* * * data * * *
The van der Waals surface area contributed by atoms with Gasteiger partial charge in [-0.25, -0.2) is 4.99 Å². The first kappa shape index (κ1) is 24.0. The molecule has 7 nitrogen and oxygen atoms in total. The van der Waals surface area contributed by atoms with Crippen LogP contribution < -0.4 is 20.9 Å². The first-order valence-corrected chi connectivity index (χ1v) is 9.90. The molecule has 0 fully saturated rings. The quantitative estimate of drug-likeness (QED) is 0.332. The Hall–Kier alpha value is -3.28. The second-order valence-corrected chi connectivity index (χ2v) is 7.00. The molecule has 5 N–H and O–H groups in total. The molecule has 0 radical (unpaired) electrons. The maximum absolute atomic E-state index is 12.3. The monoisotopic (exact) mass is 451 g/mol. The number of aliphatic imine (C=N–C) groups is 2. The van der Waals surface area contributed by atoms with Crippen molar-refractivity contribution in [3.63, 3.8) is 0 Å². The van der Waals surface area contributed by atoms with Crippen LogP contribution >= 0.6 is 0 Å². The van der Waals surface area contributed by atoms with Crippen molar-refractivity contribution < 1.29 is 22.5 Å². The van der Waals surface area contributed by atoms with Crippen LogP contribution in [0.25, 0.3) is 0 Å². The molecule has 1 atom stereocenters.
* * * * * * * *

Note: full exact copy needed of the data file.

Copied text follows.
The van der Waals surface area contributed by atoms with Gasteiger partial charge in [-0.25, -0.2) is 4.99 Å². The first kappa shape index (κ1) is 24.0. The molecule has 7 nitrogen and oxygen atoms in total. The van der Waals surface area contributed by atoms with Crippen LogP contribution < -0.4 is 20.9 Å². The first-order valence-corrected chi connectivity index (χ1v) is 9.90. The molecule has 0 fully saturated rings. The quantitative estimate of drug-likeness (QED) is 0.332. The Hall–Kier alpha value is -3.28. The second-order valence-corrected chi connectivity index (χ2v) is 7.00. The molecule has 5 N–H and O–H groups in total. The molecule has 0 radical (unpaired) electrons. The maximum absolute atomic E-state index is 12.3. The monoisotopic (exact) mass is 451 g/mol. The number of aliphatic imine (C=N–C) groups is 2. The van der Waals surface area contributed by atoms with Crippen molar-refractivity contribution in [3.63, 3.8) is 0 Å². The van der Waals surface area contributed by atoms with Crippen LogP contribution >= 0.6 is 0 Å². The van der Waals surface area contributed by atoms with Crippen molar-refractivity contribution < 1.29 is 22.5 Å². The van der Waals surface area contributed by atoms with Crippen LogP contribution in [0.25, 0.3) is 0 Å². The molecule has 1 atom stereocenters.